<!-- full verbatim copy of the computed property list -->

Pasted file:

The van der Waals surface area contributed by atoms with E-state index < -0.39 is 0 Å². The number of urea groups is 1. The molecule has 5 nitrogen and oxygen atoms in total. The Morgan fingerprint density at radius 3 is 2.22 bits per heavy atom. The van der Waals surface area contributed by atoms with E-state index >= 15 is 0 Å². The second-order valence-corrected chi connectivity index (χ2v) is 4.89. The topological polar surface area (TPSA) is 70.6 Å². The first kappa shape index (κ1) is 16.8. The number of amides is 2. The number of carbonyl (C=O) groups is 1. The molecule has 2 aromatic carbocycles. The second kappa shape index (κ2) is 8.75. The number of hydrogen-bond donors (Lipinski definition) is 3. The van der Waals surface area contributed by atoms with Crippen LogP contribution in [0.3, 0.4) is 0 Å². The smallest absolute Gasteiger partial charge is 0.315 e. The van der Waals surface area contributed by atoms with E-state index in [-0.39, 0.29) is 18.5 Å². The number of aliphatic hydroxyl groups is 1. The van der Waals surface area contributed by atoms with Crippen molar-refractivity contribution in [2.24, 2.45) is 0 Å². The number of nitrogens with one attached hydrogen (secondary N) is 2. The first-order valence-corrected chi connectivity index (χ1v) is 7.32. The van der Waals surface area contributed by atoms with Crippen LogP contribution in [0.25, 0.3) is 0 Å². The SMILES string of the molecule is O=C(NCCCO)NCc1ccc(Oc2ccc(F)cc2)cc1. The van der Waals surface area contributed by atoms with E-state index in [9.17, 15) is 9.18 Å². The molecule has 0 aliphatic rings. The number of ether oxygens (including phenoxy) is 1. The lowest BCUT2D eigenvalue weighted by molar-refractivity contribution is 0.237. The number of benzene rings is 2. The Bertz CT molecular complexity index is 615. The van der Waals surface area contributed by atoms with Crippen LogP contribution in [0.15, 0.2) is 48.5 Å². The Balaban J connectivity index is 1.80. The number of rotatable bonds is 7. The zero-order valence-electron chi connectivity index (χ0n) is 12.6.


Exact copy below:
The van der Waals surface area contributed by atoms with E-state index < -0.39 is 0 Å². The number of urea groups is 1. The molecule has 5 nitrogen and oxygen atoms in total. The Morgan fingerprint density at radius 3 is 2.22 bits per heavy atom. The van der Waals surface area contributed by atoms with E-state index >= 15 is 0 Å². The second-order valence-corrected chi connectivity index (χ2v) is 4.89. The topological polar surface area (TPSA) is 70.6 Å². The first kappa shape index (κ1) is 16.8. The number of amides is 2. The number of carbonyl (C=O) groups is 1. The molecule has 2 aromatic carbocycles. The second kappa shape index (κ2) is 8.75. The number of hydrogen-bond donors (Lipinski definition) is 3. The van der Waals surface area contributed by atoms with Crippen LogP contribution in [0.3, 0.4) is 0 Å². The smallest absolute Gasteiger partial charge is 0.315 e. The van der Waals surface area contributed by atoms with E-state index in [-0.39, 0.29) is 18.5 Å². The number of aliphatic hydroxyl groups is 1. The van der Waals surface area contributed by atoms with Crippen molar-refractivity contribution in [2.24, 2.45) is 0 Å². The number of nitrogens with one attached hydrogen (secondary N) is 2. The first-order valence-corrected chi connectivity index (χ1v) is 7.32. The van der Waals surface area contributed by atoms with Crippen LogP contribution in [0.25, 0.3) is 0 Å². The SMILES string of the molecule is O=C(NCCCO)NCc1ccc(Oc2ccc(F)cc2)cc1. The van der Waals surface area contributed by atoms with E-state index in [9.17, 15) is 9.18 Å². The molecule has 0 aliphatic rings. The number of ether oxygens (including phenoxy) is 1. The lowest BCUT2D eigenvalue weighted by molar-refractivity contribution is 0.237. The number of benzene rings is 2. The Bertz CT molecular complexity index is 615. The van der Waals surface area contributed by atoms with Crippen LogP contribution in [0.15, 0.2) is 48.5 Å². The Balaban J connectivity index is 1.80. The number of rotatable bonds is 7. The zero-order valence-electron chi connectivity index (χ0n) is 12.6.